Firstly I want to apologise for the late post. My arrival in Istanbul was much earlier than planned and as I had so much time I completely switched off and soaked up the experience that is this intense city.
Only now that I have started moving again that I have been proactive in keeping the blog up to date.
My first 2 weeks were spent in a bustling hostel called “Chillout Cengo”. It was a fantastic place to stay, staff and guests were so friendly, the location was brilliant and next door kebabs were about 35p! and all for £6 a night.
On several evenings we would all go out to watch live music and play backgammon over a water pipe.
One day we even had a trip to the beach on an island.
On occasions I explored the local markets and the Grand Bazaar. Traders selling everything from local craft to elegant foods.
There was a specialist touring bicycle shop in the city. Here I got some essential maintenance done for the mountains that await!
Istanbul really is a city that never sleeps, the early hours of night are busier than daytime and the entertainment never stops. Tram rides through the crowds are a common sight.
A must visit are the mosques. Some bigger and busier than others. Below is the blue mosque.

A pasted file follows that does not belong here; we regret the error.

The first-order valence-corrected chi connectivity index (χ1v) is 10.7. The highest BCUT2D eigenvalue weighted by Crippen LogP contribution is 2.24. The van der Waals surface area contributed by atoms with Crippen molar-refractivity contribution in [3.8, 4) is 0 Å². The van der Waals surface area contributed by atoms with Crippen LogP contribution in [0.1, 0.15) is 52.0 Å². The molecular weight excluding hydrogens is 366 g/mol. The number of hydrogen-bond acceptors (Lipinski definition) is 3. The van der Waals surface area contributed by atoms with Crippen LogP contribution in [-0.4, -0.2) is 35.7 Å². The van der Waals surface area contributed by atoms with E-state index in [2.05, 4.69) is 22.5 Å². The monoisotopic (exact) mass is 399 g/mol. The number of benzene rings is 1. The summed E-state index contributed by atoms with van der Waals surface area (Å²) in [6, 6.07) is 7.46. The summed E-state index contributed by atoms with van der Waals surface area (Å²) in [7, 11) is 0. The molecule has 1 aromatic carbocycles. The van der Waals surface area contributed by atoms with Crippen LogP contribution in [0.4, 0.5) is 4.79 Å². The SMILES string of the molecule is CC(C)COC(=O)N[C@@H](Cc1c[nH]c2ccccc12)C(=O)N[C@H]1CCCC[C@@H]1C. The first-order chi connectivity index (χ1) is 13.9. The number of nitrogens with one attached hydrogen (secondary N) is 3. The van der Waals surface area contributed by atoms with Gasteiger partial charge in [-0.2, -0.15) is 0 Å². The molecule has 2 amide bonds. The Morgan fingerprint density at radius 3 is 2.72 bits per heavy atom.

Views over the Bosphorus river from another mosque.
On week 3 a close friend from home, James, visited me. It was so nice to see a familiar face and catchup on everything thats been going on at home.
Thanks for coming out!
Chatting over dinner with a nice view.
We visited the Hagia Sophia, a very impressive building internally.
We also took our own walking tour of the city outskirts, escaping the busy streets and admiring some great architecture and views.
A local cat finding the book stall the most comfortable place to sleep!
One of a few nice parks to relax in.
As James’ time here ended a fellow traveller Barry, arrived.
We met up in England earlier this year and arranged to cycle together over Asia from Istanbul. He is cycling from London, England to Auckland, New Zealand.
Our ride now continues, as we take a ‘V’ shape through the country to Georgia via the stunning region of Cappadocia. We will also be chasing visas for our central asia stint. Not great fun but essential as this will be the remotest and extreme section of my entire journey!